The local community group, Meet your Muslim neighbour, hosted a Tea & Tour of Eccles Mosque on Sunday 17th November as part of Inter Faith Week and Mitzvah Day.
The event was facilitated by the Eccles and Salford Islamic Society, and was hosted at Eccles mosque as a way of celebrating the diversity and inclusion present in Salford.
Inter Faith Week is a national celebration that took place between the 10th and 17th November this year, and Mitzvah Day is an annual celebration that took place on Sunday 17th November, celebrating faith-based social action amongst community groups.
People of any religion, faith or background took this as their chance to have a tour of the mosque and ask any questions they had regarding its workings, or about Islam in general.
Tahir Mahmood, co-founder of Meet your Muslim Neighbour, said: “We set up this event because many from the Muslim community want to see more interaction and openness [between communities] inside the mosque […] so they can actually have a better friendship and understanding of who their fellow Muslims are.
“At the same time, it’s important for the Muslim community within Salford and Eccles to get to know the wider community, to be able to engage better, to feel comfortable to talk about how they feel about things.”
Tahir added: “We need to try and make the mosque open to anybody who needs support.
“We want it to be a place for people to share their projects with each other, a place to network and for people to be happy.”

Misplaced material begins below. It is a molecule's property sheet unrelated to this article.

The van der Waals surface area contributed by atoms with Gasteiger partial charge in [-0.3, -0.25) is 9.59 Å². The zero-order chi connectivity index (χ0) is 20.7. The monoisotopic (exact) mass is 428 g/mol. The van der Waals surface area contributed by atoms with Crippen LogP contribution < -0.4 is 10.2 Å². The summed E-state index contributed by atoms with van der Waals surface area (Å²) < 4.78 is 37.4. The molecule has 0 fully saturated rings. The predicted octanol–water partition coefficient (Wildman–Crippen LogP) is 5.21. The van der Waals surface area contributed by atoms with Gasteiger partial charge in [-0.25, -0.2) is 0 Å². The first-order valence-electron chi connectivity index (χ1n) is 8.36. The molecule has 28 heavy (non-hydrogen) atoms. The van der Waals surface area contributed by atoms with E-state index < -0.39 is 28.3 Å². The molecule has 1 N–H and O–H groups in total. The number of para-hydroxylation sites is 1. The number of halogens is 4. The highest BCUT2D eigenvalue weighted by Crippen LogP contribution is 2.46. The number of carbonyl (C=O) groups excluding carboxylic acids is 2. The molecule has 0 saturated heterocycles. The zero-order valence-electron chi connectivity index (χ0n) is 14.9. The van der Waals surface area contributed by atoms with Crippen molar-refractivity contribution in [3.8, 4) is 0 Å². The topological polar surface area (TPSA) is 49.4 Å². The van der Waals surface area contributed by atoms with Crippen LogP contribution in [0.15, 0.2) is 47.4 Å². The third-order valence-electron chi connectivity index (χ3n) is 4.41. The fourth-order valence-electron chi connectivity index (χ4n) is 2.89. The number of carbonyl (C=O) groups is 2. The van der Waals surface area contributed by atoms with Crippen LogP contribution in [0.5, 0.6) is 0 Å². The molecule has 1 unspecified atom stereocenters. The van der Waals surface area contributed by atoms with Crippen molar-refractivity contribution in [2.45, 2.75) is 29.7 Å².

Maureen from Swinton attended the event and said: “Everyone was so friendly, the poems were beautiful and it was a privilege to be allowed to watch a prayer session […] I have never been in a mosque before and it was just lovely. I would love to be invited to the end of Ramadan feast that was mentioned today.”
Owen from Pendleton said: “It was great to chat with so many people, have cake, listen to talks, then watch prayers in this lovely mosque […] Congratulations to Tahir for organising the event – it is such a good thing when communities in Salford come together to share what is important in our cultures with each other with warmness and mutual respect.”
Tahir explained the importance of hosting an event like this, saying: “When we overdo events with preparation and big programmes, talks and lectures and all these things, what happens is the people themselves don’t get chance to talk, so we reduced any speeches to a minimum of five or ten minutes.
“What I wanted to do was have people become confident to talk to one another, whether that was any questions or just saying hello, and have them feel comfortable inside the mosque. It’s a very beautiful and spiritual social atmosphere and I wish more people could be part of that and enjoy it.”